Syracuse University head basketball coach Jim Boeheim’s controversial reaction to molestation allegations against his longtime assistant, Bernie Fine, is only the latest in a decades-long pattern of questionable public statements about alleged misconduct by members of his basketball program. During Boeheim’s tenure, Syracuse basketball players have been accused of sexual misconduct, physical violence, burglary, and more -- and Boeheim has repeatedly downplayed allegations and questioned the credibility of people who accuse his players of wrongdoing.
When allegations against Fine became public, Boeheim lashed out at his friend’s accuser:
Asked what Davis’ possible motivation would be to tell his disturbing story at this time, Boeheim hesitated not at all.Boeheim has since apologized, saying "I deeply regret any statements I made that might have […] been insensitive to victims of abuse." CBS Sports columnist Gregg Doyel isn’t satisfied, and argues that Boeheim should be fired:
“Here's why,” he said. “The Penn State thing came out and the kid behind this is trying to get money. He's tried before. And now he's trying again. If he gets this, he's going to sue the university and Bernie. What do you think is going to happen at Penn State? You know how much money is going to be involved in civil suits? I'd say about $50 million. That's what this is about. Money.”
[W]hat Boeheim did on Nov. 18 was make it even harder for them to come forward.It should be noted that this is not the first time someone connected to Jim Boeheim’s basketball program has been accused of serious wrongdoing. Nor is it the first time Boeheim has attacked an accuser.
Boeheim is the most powerful, most popular man in Syracuse. And for that guy, in that town, to ridicule Fine's accusers as liars and opportunists -- as deceitful frauds looking to make a quick buck -- Boeheim laid down a very public gauntlet to anyone else who might have been interested in telling the police they were molested by Fine:
Come after Fine, and you're crossing me.
That's what Boeheim was saying on Nov. 18. Whether it was intentional, whether he even knew what he was doing, isn't the point. The point is, that's what he did on Nov. 18. And that's not the kind of mistake that Syracuse University can look back on and say, "Oh well. Nobody's perfect.”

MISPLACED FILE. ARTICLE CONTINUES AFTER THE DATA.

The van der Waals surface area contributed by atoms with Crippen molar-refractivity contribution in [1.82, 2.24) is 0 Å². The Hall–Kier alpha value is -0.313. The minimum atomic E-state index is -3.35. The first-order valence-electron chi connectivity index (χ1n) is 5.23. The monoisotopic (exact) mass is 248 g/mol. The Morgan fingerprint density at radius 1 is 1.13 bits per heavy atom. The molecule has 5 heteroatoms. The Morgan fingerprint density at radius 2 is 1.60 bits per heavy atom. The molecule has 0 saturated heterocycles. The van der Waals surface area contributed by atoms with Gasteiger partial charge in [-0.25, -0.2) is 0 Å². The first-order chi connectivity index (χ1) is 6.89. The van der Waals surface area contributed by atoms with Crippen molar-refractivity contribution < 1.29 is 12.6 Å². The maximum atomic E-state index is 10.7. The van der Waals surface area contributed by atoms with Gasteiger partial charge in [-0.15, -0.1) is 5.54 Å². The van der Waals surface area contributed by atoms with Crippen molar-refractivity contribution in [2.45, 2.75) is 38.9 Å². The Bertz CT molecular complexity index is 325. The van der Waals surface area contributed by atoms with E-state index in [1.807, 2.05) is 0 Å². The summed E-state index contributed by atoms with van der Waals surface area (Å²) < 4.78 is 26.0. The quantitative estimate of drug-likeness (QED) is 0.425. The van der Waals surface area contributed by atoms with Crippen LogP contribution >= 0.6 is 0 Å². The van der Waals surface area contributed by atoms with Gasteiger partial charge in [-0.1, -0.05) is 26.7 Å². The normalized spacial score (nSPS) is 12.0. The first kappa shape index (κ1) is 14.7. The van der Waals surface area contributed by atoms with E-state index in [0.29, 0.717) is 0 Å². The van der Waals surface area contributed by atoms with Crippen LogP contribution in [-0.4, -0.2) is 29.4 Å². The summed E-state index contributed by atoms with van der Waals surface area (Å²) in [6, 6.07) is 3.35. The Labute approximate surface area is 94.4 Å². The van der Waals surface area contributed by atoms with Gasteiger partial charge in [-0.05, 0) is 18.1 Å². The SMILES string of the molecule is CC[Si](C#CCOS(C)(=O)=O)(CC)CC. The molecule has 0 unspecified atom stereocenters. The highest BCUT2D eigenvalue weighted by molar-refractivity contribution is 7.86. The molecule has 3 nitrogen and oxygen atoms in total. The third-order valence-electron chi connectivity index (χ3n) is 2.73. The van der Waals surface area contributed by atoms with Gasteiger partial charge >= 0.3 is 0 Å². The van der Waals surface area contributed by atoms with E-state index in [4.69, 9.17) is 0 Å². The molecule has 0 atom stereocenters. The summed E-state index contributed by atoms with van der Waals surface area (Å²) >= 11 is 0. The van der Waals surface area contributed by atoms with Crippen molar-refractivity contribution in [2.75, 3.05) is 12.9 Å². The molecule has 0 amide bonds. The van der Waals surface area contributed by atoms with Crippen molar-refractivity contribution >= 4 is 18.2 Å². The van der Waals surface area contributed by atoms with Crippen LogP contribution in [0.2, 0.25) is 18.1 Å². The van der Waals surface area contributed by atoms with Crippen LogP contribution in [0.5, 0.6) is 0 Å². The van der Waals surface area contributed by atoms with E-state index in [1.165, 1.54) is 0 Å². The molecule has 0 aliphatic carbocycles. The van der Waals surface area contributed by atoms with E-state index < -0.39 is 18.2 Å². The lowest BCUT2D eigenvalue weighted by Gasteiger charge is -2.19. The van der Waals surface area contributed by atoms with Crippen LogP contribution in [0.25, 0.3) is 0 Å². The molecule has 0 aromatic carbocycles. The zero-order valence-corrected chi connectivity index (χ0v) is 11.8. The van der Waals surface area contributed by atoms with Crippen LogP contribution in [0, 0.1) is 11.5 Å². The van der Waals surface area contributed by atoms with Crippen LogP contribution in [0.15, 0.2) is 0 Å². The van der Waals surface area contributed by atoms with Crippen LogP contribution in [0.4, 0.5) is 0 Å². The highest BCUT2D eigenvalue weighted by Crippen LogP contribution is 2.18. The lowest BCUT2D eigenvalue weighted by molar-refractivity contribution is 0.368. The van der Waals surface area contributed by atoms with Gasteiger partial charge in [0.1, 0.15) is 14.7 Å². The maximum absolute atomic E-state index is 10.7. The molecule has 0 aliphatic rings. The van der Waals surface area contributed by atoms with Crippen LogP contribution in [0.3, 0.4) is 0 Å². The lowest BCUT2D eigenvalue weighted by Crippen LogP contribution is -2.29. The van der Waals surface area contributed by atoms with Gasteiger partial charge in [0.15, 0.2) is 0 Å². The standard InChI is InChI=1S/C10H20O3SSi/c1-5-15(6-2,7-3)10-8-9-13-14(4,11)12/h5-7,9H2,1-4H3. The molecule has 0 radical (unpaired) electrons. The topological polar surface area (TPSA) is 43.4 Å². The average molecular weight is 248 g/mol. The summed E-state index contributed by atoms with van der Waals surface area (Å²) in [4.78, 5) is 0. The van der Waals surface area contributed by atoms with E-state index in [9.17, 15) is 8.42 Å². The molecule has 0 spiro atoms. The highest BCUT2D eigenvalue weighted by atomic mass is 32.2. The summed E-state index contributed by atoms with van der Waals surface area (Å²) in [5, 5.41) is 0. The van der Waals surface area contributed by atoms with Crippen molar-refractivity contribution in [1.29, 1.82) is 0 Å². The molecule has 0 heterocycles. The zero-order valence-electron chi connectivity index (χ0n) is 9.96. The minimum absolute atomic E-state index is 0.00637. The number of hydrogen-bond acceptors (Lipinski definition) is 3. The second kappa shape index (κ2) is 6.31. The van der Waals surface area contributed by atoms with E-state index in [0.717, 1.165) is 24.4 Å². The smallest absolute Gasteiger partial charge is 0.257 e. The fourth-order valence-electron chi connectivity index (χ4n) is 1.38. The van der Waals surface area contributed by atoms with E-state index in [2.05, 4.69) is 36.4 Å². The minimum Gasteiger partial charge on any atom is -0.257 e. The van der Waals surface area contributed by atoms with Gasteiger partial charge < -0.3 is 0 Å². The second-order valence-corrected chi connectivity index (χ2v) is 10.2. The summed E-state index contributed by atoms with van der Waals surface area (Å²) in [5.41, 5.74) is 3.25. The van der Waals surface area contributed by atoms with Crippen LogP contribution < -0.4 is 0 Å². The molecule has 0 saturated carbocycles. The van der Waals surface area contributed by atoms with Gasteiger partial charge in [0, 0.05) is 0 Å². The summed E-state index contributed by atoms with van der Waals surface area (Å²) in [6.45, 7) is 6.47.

In 2008, Syracuse starting guard Eric Devendorf was suspended after allegedly hitting a female student in the face. Though Devendorf had already been on probation for a previous incident in which he caused physical harm to a student, Boeheim said the suspension was too severe, kept Devendorf in the lineup while he appealed (saying “Based on the information I have, he should be playing basketball right now”) and questioned the credibility of the woman his player allegedly struck. Sports Illustrated’s Seth Davis wrote at the time:
Devendorf was already on disciplinary probation at Syracuse for causing physical harm to another student last spring
[…]Note that Boeheim initially said “Eric did not touch anybody,” then acknowledged “Eric pushed her away in the chest area, one time.” That’s a bigger discrepancy than the difference between Devendorf hitting Smith with a “closed fist” or the “heel of his open hand,” the alleged discrepancy Boeheim used to question Smith’s credibility. Note also a panel of their fellow students found that Devendorf’s teammates had given “scripted and biased” testimony on Devendorf’s behalf -- and that Boeheim, rather than being upset at the possibility that his players had conspired to give false testimony, used that testimony to justify his defense of Devendorf.
Devendorf has admitted to getting into a verbal argument with [Kimberly] Smith and pushing her away from him, but he denies hitting her in the face. During the four-hour judicial hearing last Thursday, three of Devendorf's teammates -- Paul Harris, Rick Jackson, Arinze Onuaku and Justin Thomas -- gave testimony supporting his version of events. Nonetheless, the student panel recommended Devendorf be placed on indefinite suspension for at least one academic year, partly because it found the testimony given by Devendorf and his teammates to be "scripted and biased." The board was likely influenced by three text messages sent to Kimberly Smith by Thomas asking her to drop the charges. One invited her to call Boeheim and included the coach's phone number. Another said, "i hope u can find it in ur heart to forgive my teammates thanks."
Boeheim paints a much different picture than the one described by Kimberly Smith. "There are three witnesses who said Eric did not touch anybody, did not hit anybody. The five-person student panel chose not to believe those witnesses. I do," he said. "They all said basically the same thing. The girl got out of the car, then she started yelling at Eric. Eric yelled back, the girl approached Eric, got right up next to him, they were yelling at each other, Eric pushed her away in the chest area, one time, and then walked away. Okay? That's the information I have."
Boeheim would not come right out and say Smith is lying, but he did claim her credibility is in doubt because she has changed her story. For example, the report filed by the Syracuse police department indicated that Devendorf hit her with a "closed fist," but Smith testified to the judicial board that he hit her with the heel of his open hand. Smith's attorney, Richard Kesnig, told me that the term "closed fist" came from the officer, not his client, so her story has stayed consistent. "She never used the words 'closed fist' and she never claimed she was injured," Kesnig said.
I would be less unsettled by Boeheim's position if he indicated he was even the slightest bit conflicted. Instead, he said, "It's not a hard decision. This is one of the easiest decisions I've ever made. I talked to the witnesses and they told me what happened. If I suspend Eric, I would lose the whole team. I can't look them in the eye and say I'm not going to believe you.”